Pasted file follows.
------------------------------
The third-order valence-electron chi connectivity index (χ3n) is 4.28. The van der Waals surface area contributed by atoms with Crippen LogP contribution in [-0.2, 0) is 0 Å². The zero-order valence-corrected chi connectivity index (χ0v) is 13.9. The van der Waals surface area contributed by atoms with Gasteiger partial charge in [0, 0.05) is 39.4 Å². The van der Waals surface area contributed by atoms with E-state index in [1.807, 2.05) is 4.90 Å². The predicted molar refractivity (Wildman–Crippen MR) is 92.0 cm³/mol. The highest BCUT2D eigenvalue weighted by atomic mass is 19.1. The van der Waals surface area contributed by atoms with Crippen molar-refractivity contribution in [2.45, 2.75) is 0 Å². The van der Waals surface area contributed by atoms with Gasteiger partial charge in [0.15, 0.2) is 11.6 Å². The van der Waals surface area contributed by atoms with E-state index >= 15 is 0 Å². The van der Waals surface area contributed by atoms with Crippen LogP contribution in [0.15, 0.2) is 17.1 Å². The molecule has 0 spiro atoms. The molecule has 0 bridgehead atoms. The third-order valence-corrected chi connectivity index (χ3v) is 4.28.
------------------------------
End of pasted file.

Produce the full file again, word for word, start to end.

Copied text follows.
The third-order valence-electron chi connectivity index (χ3n) is 4.28. The van der Waals surface area contributed by atoms with Crippen LogP contribution in [-0.2, 0) is 0 Å². The zero-order valence-corrected chi connectivity index (χ0v) is 13.9. The van der Waals surface area contributed by atoms with Gasteiger partial charge in [0, 0.05) is 39.4 Å². The van der Waals surface area contributed by atoms with E-state index in [1.807, 2.05) is 4.90 Å². The predicted molar refractivity (Wildman–Crippen MR) is 92.0 cm³/mol. The highest BCUT2D eigenvalue weighted by atomic mass is 19.1. The van der Waals surface area contributed by atoms with Crippen molar-refractivity contribution in [2.45, 2.75) is 0 Å². The van der Waals surface area contributed by atoms with Gasteiger partial charge in [0.15, 0.2) is 11.6 Å². The van der Waals surface area contributed by atoms with E-state index >= 15 is 0 Å². The van der Waals surface area contributed by atoms with Crippen LogP contribution in [0.15, 0.2) is 17.1 Å². The molecule has 0 spiro atoms. The molecule has 0 bridgehead atoms. The third-order valence-corrected chi connectivity index (χ3v) is 4.28.